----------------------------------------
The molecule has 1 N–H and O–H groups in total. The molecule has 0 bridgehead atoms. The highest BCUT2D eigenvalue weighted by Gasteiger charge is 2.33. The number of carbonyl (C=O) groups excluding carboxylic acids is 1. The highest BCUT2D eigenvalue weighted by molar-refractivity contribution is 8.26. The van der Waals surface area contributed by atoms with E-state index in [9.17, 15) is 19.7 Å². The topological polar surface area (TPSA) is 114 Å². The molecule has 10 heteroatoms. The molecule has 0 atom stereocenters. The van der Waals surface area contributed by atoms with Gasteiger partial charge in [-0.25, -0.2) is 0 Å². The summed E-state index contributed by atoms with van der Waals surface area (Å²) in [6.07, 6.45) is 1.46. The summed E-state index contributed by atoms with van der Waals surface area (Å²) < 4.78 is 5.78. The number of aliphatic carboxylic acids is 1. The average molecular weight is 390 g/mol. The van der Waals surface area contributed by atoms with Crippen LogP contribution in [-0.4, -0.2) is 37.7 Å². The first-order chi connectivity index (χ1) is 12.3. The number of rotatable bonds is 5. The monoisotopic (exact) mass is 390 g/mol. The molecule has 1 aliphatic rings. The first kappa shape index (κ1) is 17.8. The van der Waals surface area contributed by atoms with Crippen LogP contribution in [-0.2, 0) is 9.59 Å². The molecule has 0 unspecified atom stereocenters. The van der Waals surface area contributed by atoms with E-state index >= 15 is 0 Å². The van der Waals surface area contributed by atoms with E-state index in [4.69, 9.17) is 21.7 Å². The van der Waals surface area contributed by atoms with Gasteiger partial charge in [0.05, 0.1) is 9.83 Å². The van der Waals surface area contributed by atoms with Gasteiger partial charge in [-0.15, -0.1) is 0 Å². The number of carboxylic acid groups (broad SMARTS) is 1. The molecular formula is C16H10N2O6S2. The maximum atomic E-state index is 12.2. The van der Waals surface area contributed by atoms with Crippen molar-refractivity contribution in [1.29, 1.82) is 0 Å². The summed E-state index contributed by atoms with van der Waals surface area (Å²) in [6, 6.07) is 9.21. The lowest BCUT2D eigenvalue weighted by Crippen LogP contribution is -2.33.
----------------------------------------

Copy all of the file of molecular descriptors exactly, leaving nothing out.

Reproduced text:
The molecule has 1 N–H and O–H groups in total. The molecule has 0 bridgehead atoms. The highest BCUT2D eigenvalue weighted by Gasteiger charge is 2.33. The number of carbonyl (C=O) groups excluding carboxylic acids is 1. The highest BCUT2D eigenvalue weighted by molar-refractivity contribution is 8.26. The van der Waals surface area contributed by atoms with E-state index in [9.17, 15) is 19.7 Å². The topological polar surface area (TPSA) is 114 Å². The molecule has 10 heteroatoms. The molecule has 0 atom stereocenters. The van der Waals surface area contributed by atoms with Gasteiger partial charge in [-0.25, -0.2) is 0 Å². The summed E-state index contributed by atoms with van der Waals surface area (Å²) in [6.07, 6.45) is 1.46. The summed E-state index contributed by atoms with van der Waals surface area (Å²) < 4.78 is 5.78. The number of aliphatic carboxylic acids is 1. The average molecular weight is 390 g/mol. The van der Waals surface area contributed by atoms with Crippen LogP contribution in [-0.4, -0.2) is 37.7 Å². The first-order chi connectivity index (χ1) is 12.3. The number of rotatable bonds is 5. The monoisotopic (exact) mass is 390 g/mol. The molecule has 1 aliphatic rings. The first kappa shape index (κ1) is 17.8. The van der Waals surface area contributed by atoms with Crippen LogP contribution in [-0.2, 0) is 9.59 Å². The molecule has 0 unspecified atom stereocenters. The van der Waals surface area contributed by atoms with E-state index >= 15 is 0 Å². The van der Waals surface area contributed by atoms with E-state index in [4.69, 9.17) is 21.7 Å². The van der Waals surface area contributed by atoms with Gasteiger partial charge in [0.05, 0.1) is 9.83 Å². The van der Waals surface area contributed by atoms with Gasteiger partial charge in [-0.15, -0.1) is 0 Å². The number of carboxylic acid groups (broad SMARTS) is 1. The molecular formula is C16H10N2O6S2. The maximum atomic E-state index is 12.2. The van der Waals surface area contributed by atoms with Crippen molar-refractivity contribution in [1.29, 1.82) is 0 Å². The summed E-state index contributed by atoms with van der Waals surface area (Å²) in [6, 6.07) is 9.21. The lowest BCUT2D eigenvalue weighted by Crippen LogP contribution is -2.33.